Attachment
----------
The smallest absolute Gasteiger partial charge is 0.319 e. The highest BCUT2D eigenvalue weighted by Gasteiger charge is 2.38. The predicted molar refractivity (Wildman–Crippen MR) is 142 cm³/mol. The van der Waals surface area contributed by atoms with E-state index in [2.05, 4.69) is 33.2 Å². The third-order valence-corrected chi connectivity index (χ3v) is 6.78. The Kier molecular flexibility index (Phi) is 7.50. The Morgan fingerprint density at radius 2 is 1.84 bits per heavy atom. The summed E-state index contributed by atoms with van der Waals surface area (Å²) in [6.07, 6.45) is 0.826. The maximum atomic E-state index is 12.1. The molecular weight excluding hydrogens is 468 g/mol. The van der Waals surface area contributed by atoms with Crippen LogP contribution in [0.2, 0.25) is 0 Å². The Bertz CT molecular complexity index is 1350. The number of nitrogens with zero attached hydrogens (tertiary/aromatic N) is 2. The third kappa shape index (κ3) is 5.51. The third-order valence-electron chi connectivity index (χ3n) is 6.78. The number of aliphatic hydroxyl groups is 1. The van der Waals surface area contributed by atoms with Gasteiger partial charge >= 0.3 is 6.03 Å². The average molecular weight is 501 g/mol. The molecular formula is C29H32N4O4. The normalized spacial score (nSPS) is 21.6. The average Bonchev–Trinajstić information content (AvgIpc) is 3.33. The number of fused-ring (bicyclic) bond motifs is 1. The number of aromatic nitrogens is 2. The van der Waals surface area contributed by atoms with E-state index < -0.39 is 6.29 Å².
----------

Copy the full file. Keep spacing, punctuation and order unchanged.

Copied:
The smallest absolute Gasteiger partial charge is 0.319 e. The highest BCUT2D eigenvalue weighted by Gasteiger charge is 2.38. The predicted molar refractivity (Wildman–Crippen MR) is 142 cm³/mol. The van der Waals surface area contributed by atoms with E-state index in [2.05, 4.69) is 33.2 Å². The third-order valence-corrected chi connectivity index (χ3v) is 6.78. The Kier molecular flexibility index (Phi) is 7.50. The Morgan fingerprint density at radius 2 is 1.84 bits per heavy atom. The summed E-state index contributed by atoms with van der Waals surface area (Å²) in [6.07, 6.45) is 0.826. The maximum atomic E-state index is 12.1. The molecular weight excluding hydrogens is 468 g/mol. The van der Waals surface area contributed by atoms with Crippen LogP contribution in [0.2, 0.25) is 0 Å². The Bertz CT molecular complexity index is 1350. The number of nitrogens with zero attached hydrogens (tertiary/aromatic N) is 2. The third kappa shape index (κ3) is 5.51. The third-order valence-electron chi connectivity index (χ3n) is 6.78. The number of aliphatic hydroxyl groups is 1. The van der Waals surface area contributed by atoms with Gasteiger partial charge >= 0.3 is 6.03 Å². The average molecular weight is 501 g/mol. The molecular formula is C29H32N4O4. The normalized spacial score (nSPS) is 21.6. The average Bonchev–Trinajstić information content (AvgIpc) is 3.33. The number of fused-ring (bicyclic) bond motifs is 1. The number of aromatic nitrogens is 2. The van der Waals surface area contributed by atoms with E-state index < -0.39 is 6.29 Å².